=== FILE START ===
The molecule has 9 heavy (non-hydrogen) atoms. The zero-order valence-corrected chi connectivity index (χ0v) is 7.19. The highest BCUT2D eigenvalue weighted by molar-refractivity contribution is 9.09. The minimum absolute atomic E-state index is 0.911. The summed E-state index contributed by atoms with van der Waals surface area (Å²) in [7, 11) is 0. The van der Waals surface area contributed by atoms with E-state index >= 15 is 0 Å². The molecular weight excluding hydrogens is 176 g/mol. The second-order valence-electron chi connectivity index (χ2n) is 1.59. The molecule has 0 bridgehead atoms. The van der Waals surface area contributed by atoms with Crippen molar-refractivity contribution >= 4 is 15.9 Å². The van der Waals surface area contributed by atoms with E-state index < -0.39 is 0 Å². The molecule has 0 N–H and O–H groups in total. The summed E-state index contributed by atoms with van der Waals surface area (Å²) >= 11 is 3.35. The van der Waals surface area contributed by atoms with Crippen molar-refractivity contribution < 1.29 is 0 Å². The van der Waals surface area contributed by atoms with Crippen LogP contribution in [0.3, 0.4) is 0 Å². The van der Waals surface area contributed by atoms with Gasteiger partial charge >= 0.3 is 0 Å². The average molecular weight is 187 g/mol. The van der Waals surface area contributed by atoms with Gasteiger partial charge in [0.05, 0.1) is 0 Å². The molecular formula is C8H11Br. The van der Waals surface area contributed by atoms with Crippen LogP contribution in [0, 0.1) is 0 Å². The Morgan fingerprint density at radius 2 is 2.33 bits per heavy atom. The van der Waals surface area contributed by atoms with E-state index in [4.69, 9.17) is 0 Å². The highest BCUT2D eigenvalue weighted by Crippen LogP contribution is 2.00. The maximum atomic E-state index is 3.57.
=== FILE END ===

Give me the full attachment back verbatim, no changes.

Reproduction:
The molecule has 9 heavy (non-hydrogen) atoms. The zero-order valence-corrected chi connectivity index (χ0v) is 7.19. The highest BCUT2D eigenvalue weighted by molar-refractivity contribution is 9.09. The minimum absolute atomic E-state index is 0.911. The summed E-state index contributed by atoms with van der Waals surface area (Å²) in [7, 11) is 0. The van der Waals surface area contributed by atoms with E-state index >= 15 is 0 Å². The molecular weight excluding hydrogens is 176 g/mol. The second-order valence-electron chi connectivity index (χ2n) is 1.59. The molecule has 0 bridgehead atoms. The van der Waals surface area contributed by atoms with Crippen molar-refractivity contribution >= 4 is 15.9 Å². The van der Waals surface area contributed by atoms with E-state index < -0.39 is 0 Å². The molecule has 0 N–H and O–H groups in total. The summed E-state index contributed by atoms with van der Waals surface area (Å²) >= 11 is 3.35. The van der Waals surface area contributed by atoms with Crippen molar-refractivity contribution < 1.29 is 0 Å². The van der Waals surface area contributed by atoms with Crippen LogP contribution in [0.3, 0.4) is 0 Å². The van der Waals surface area contributed by atoms with Gasteiger partial charge >= 0.3 is 0 Å². The average molecular weight is 187 g/mol. The van der Waals surface area contributed by atoms with Gasteiger partial charge in [0.05, 0.1) is 0 Å². The molecular formula is C8H11Br. The van der Waals surface area contributed by atoms with Crippen LogP contribution in [0, 0.1) is 0 Å². The Morgan fingerprint density at radius 2 is 2.33 bits per heavy atom. The van der Waals surface area contributed by atoms with E-state index in [4.69, 9.17) is 0 Å². The highest BCUT2D eigenvalue weighted by Crippen LogP contribution is 2.00. The maximum atomic E-state index is 3.57.